Thermal properties: Thermal analysis was conducted using differential scanning calorimetry (DSC) (Shimadzu DSC-60 Plus). Rice flour (3.0 mg) and 10 μL distilled water were placed into an aluminum pan and then closed tightly. The sample pan was heated from 40-150°C at a rate of 10°C min1. The main parameters of the DSC profile were expressed as onset temperature (To), peak temperature (Tp), conclusion temperature (Tc) and transition enthalpy (ΔH).

Pasting properties: The pasting property of rice flour was determined using a Rapid Visco Analyzer (RVA) (Newport Scientific RVA-S4. Rice flour (3.0 g in dry weight) was weighed in an RVA canister and then 25 g distilled water was added and mixed thoroughly. The RVA analysis included the heating process phase and cooling with constant stirring (160 rpm). In the heating phase, the solution of starch was heated from 50-95°C at a rate of 12°C min1 and then held at 95 °C for 5 min. After the heating phase was complete, the starch paste was passed to the cooling phase and the temperature was decreased from 95-50°C at a rate of 12°C min1 and then held at 50°C for 2 min. The pasting temperature (PT), peak viscosity (PV), breakdown (BD), final viscosity (FV) and setback (SB) were recorded.

In vitro starch digestibility, hydrolysis index and estimated glycemic index: Milled rice starch digestion kinetics were determined according to the method proposed by Goni et al.16 Rice (50 mg) and 5 mL distilled water were prepared in 50 mL conical tubes and cooked in boiling water for 30 min. Subsequently, 10 mL HCl-KCl buffer at pH 1.5 was added and the sample was homogenized for 2 min. Then, 0.2 mL of a solution containing 1 g pepsin in 10 mL HCl-KCl buffer at pH 1.5 was added to the sample. The sample was incubated in a shaking water bath at 40°C for 60 min. After that, the volume was adjusted to 25 mL by adding 15 mL of tris-maleate buffer (pH 6.9). To start starch hydrolysis, 5 mL of tris-maleate buffer containing 2.6 IU of α-amylase was added to the sample. The samples were then placed in a shaking water bath at 37°C. An aliquot (0.1 mL) was taken from each tube at 30 min intervals from 0-3 h into an Eppendorf tube and boiled in water for 5 min to inactivate the α-amylase. Then, 1 mL of 0.4 M sodium acetate buffer at pH 4.75 and 30 μL of amyloglucosidase were added to hydrolyze the solubilized starch. The sample was then incubated at 60°C for 45 min. Finally, the glucose concentration was measured using the glucose oxidase-peroxidase kit. The rate of starch digestion was expressed as a percentage of the total starch hydrolyzed at different times (30, 60, 90, 120, 150 and 180 min).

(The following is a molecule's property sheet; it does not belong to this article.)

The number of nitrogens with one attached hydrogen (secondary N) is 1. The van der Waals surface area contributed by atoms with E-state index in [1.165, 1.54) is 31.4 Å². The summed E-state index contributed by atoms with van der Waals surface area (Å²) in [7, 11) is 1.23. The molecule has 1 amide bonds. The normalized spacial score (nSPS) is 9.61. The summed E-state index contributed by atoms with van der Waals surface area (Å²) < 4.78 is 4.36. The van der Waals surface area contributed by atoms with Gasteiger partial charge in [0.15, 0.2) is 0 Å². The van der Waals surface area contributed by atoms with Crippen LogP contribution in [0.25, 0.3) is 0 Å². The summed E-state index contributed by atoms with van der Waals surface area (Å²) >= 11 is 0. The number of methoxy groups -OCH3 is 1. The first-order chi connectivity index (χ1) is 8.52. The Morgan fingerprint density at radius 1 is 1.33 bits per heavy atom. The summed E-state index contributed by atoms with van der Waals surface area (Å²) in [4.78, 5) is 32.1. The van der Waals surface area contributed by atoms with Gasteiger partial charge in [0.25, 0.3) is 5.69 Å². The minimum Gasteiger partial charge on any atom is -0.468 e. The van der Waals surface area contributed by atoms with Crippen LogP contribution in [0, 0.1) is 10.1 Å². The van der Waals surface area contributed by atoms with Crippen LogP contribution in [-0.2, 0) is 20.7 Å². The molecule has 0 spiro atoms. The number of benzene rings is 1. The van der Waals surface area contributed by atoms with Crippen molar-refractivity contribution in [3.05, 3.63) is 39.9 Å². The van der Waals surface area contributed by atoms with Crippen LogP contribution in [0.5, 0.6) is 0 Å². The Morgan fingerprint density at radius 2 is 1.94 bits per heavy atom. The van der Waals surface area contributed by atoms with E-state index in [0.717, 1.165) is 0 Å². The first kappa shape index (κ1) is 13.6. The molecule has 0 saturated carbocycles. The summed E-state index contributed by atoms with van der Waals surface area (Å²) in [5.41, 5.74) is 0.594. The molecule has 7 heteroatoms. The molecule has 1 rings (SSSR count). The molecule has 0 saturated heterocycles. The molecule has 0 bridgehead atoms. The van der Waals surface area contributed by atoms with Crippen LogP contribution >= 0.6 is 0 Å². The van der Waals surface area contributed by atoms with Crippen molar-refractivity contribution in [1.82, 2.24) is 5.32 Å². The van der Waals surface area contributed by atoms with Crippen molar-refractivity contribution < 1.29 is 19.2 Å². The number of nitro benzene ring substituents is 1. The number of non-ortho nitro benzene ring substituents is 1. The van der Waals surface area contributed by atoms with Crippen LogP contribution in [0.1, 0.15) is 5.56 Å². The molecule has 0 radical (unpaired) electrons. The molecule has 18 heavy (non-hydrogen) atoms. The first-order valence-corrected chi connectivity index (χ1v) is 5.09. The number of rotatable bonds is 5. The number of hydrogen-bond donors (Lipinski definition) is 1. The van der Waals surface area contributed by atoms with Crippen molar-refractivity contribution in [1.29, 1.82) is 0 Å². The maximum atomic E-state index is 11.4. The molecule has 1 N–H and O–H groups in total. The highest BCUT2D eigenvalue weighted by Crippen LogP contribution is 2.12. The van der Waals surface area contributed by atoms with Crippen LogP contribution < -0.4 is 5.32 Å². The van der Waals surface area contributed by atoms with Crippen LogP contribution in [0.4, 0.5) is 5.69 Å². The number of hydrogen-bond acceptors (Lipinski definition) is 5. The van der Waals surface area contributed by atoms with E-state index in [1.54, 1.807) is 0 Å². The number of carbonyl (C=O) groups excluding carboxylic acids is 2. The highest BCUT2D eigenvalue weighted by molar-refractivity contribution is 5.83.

A non-linear model was established to describe the kinetics of starch hydrolysis. The first order equation was C = C (1-ekt), where C is the percentage of starch hydrolyzed at time t, C is the percentage of starch hydrolyzed after 180 min, k is the kinetic constant (min1) and t is the time (min). The parameters C and k were estimated based on the data obtained from the In vitro hydrolysis procedure. The area under the hydrolysis curve (AUC) was calculated using the following equation:

AUC = C (tt-t0)-(C/k) (1-exp (-k (tf-t0)))

where, tf is the final time (180 min) and t0 is the initial time (0 min). The hydrolysis index (HI) was defined as the AUC of each treatment divided by the AUC of white bread. Goni et al.16 suggested that the hydrolysis index is a good indicator of the glycemic response. The glycemic index (GI) of cooked rice was thus estimated using the following equation:

G1 = 39.71+(0.549HI)

Statistical analysis: All tests were performed at least in triplicate. Data were analyzed with two-way analysis of variance using SPSS 20.0 for Windows. The difference in means was determined by Duncan’s Multiple Range Test (p<0.05).

RESULTS AND DISCUSSION

Free fatty acid content: The FFA increased during the accelerated aging treatments and the changes were greater at higher storage temperatures. Previous studies showed that the increased levels of FFA during storage were influenced by the temperature11; however, according to Dhaliwal et al.4 the lipase activity of rice is influenced by water content and lipase activity decreases at a lower moisture content. The FFA content ranged from 0.57-1.21%, as presented in Table 1. The increased FFA during rice storage involved the hydrolysis of lipids by lipase to produce free fatty acids. The FFA could then form complexes with amylose or be oxidized to hydroperoxides and other secondary products11.

Amylose content: The amylose content in this study was divided into total amylose, free amylose and amylose-lipid complex. Total and free amylose values were obtained from iodine binding with and without lipid extraction by hot methanol, respectively, whereas amylose-lipid complexes were calculated as the difference between the total amylose and free amylose.